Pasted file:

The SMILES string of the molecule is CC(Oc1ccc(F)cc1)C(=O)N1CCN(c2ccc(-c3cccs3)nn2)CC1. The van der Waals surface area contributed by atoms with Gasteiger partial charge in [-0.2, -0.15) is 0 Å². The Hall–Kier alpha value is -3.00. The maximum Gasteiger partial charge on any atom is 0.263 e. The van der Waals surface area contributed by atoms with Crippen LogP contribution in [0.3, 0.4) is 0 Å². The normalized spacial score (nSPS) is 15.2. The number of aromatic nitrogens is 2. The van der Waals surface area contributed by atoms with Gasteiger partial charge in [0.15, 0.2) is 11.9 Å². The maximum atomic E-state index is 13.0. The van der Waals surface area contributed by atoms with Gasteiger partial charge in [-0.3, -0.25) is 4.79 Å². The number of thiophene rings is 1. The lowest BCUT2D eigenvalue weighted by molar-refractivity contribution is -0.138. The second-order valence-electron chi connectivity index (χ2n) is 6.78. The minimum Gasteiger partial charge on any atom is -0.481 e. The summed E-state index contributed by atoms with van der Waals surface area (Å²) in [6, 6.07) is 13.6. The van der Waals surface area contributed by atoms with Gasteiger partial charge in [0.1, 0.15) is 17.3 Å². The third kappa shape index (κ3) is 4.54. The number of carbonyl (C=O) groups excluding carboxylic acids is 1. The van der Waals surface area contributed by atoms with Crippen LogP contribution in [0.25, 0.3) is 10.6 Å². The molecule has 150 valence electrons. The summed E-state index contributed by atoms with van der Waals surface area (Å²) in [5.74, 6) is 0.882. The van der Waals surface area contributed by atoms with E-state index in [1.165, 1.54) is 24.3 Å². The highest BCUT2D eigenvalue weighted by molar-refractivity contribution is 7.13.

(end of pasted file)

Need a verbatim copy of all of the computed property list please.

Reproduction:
The SMILES string of the molecule is CC(Oc1ccc(F)cc1)C(=O)N1CCN(c2ccc(-c3cccs3)nn2)CC1. The van der Waals surface area contributed by atoms with Gasteiger partial charge in [-0.2, -0.15) is 0 Å². The Hall–Kier alpha value is -3.00. The maximum Gasteiger partial charge on any atom is 0.263 e. The van der Waals surface area contributed by atoms with Crippen LogP contribution in [0.3, 0.4) is 0 Å². The normalized spacial score (nSPS) is 15.2. The number of aromatic nitrogens is 2. The van der Waals surface area contributed by atoms with Gasteiger partial charge in [0.15, 0.2) is 11.9 Å². The maximum atomic E-state index is 13.0. The van der Waals surface area contributed by atoms with Gasteiger partial charge in [-0.3, -0.25) is 4.79 Å². The number of thiophene rings is 1. The lowest BCUT2D eigenvalue weighted by molar-refractivity contribution is -0.138. The second-order valence-electron chi connectivity index (χ2n) is 6.78. The minimum Gasteiger partial charge on any atom is -0.481 e. The summed E-state index contributed by atoms with van der Waals surface area (Å²) in [6, 6.07) is 13.6. The van der Waals surface area contributed by atoms with Gasteiger partial charge in [0.1, 0.15) is 17.3 Å². The third kappa shape index (κ3) is 4.54. The number of carbonyl (C=O) groups excluding carboxylic acids is 1. The van der Waals surface area contributed by atoms with Crippen LogP contribution in [0.25, 0.3) is 10.6 Å². The molecule has 150 valence electrons. The summed E-state index contributed by atoms with van der Waals surface area (Å²) in [5.74, 6) is 0.882. The van der Waals surface area contributed by atoms with E-state index in [1.165, 1.54) is 24.3 Å². The highest BCUT2D eigenvalue weighted by molar-refractivity contribution is 7.13.